You do this exercise, even though the real number you need for business decision-making now is the total dollar value of the effort (eg, to judge whether to invest here or elsewhere).

Why do that? So that the team of 5 creates knowledge together about what the effort really is. If you are already sure they have a common view of the effort, and a fair amount of detail about it, then maybe you don't take this step of priority poker yet (eg, until after the project is "approved").

OK, now to estimate the overall dollar value.

Again, there are other techniques, but the one I will recommend first is have each of the Delphic experts write down their personal opinion on a piece of paper. Before being influenced by anyone. And some comments about why "my" number is right.

And then all flip the cards at once. And compare. The two extremes talk most, about why each had the highest (or lowest) number. The assumptions, and the issues they see with the other extreme. They might compare to previous efforts. "Project X had $20 million and I just don't see this as better than Project X, so I don't see how you can get to $24 million." Maybe they vote again, and eventually reach some closer consensus. Maybe they discuss again, and vote a third time. Then, however close they get, average the answers they give. Use that.

There is no harm if one or more of the "experts" wants to use a mathematical formula of some sort. They should share that formula.

You might, particularly in the first few months of using this technique, have a senior manager do a "sniff test". They bring him in and say "We decided this effort is worth $17 million, plus or minus about 100%. Seem reasonable to you?" If he can accept it as probably the best guess at this time, then they did a good-enough job. Or they might take his input, do a bit of scratching of the head, and estimate again.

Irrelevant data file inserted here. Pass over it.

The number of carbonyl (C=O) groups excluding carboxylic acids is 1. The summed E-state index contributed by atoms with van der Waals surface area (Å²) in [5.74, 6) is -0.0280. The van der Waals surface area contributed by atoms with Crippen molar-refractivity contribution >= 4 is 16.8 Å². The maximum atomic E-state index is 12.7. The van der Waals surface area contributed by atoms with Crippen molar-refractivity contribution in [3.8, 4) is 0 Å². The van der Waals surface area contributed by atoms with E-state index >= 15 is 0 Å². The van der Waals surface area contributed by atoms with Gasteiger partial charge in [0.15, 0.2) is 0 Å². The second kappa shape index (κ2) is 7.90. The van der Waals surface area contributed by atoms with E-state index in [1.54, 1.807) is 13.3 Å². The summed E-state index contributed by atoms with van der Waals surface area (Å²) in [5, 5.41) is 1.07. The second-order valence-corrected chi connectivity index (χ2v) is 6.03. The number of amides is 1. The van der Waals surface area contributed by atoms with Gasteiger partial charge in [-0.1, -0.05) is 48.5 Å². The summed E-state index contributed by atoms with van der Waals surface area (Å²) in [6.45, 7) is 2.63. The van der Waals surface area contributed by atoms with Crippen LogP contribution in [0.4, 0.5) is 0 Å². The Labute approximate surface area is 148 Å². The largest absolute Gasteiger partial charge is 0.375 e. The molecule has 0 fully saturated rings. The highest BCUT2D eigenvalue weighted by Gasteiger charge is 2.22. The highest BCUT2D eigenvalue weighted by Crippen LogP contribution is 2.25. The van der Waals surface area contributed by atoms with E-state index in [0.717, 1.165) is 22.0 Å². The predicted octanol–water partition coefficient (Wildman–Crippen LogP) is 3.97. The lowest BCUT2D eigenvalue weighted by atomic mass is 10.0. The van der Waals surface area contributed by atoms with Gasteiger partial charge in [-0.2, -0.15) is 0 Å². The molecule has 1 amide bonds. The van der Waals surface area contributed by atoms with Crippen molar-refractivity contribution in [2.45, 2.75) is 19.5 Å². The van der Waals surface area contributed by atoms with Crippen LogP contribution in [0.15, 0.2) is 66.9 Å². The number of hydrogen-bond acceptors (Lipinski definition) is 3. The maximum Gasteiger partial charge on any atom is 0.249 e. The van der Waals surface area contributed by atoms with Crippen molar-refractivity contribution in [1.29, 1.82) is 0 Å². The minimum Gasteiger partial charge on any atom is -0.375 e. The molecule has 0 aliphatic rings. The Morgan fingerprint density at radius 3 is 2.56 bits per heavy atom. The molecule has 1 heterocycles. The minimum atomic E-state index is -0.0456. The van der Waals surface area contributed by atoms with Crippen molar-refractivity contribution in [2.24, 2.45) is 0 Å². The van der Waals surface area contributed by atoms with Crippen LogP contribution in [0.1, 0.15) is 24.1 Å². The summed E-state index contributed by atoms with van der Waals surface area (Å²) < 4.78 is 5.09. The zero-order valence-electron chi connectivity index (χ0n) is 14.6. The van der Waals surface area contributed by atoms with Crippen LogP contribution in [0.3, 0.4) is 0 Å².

Finally, as they get closer to production, someone should be working on a formula for BV, and how to prove, or at least get indicators about, whether that formula is relevant. Let's say a key aspect of the formula assumes that 900 of the first 1,000 users have a broad smile. So, they might use the Net Promoter Score to confirm that assumption. Etc, etc.

BV is hard. Like any prediction of the future, it is difficult, and likely to be off. Still, we need to learn how to be less and less off in our estimates. While all estimates are "terrible" compared to the precision of what reality will later give us, still it is better to make business decisions with the best info we have today than with no info at all. Even though very imprecise, and sometimes inaccurate (leading us in the wrong direction). Making no business decisions is not an option.

Friday, July 17, 2009

What is Scrum?

I am excited to be giving a Certified ScrumMaster course with Jeff Sutherland next week. In Richmond.

So, I was thinking: what is the essence of Scrum if you would play the game well?

(Remember that Scrum is named for the Scrum formation in Rugby. We often show a video of the famous All Blacks team doing the Haka and playing Scrum. We think Takeuchi and Nonaka, who originated this metaphor, were thinking of these great teams.)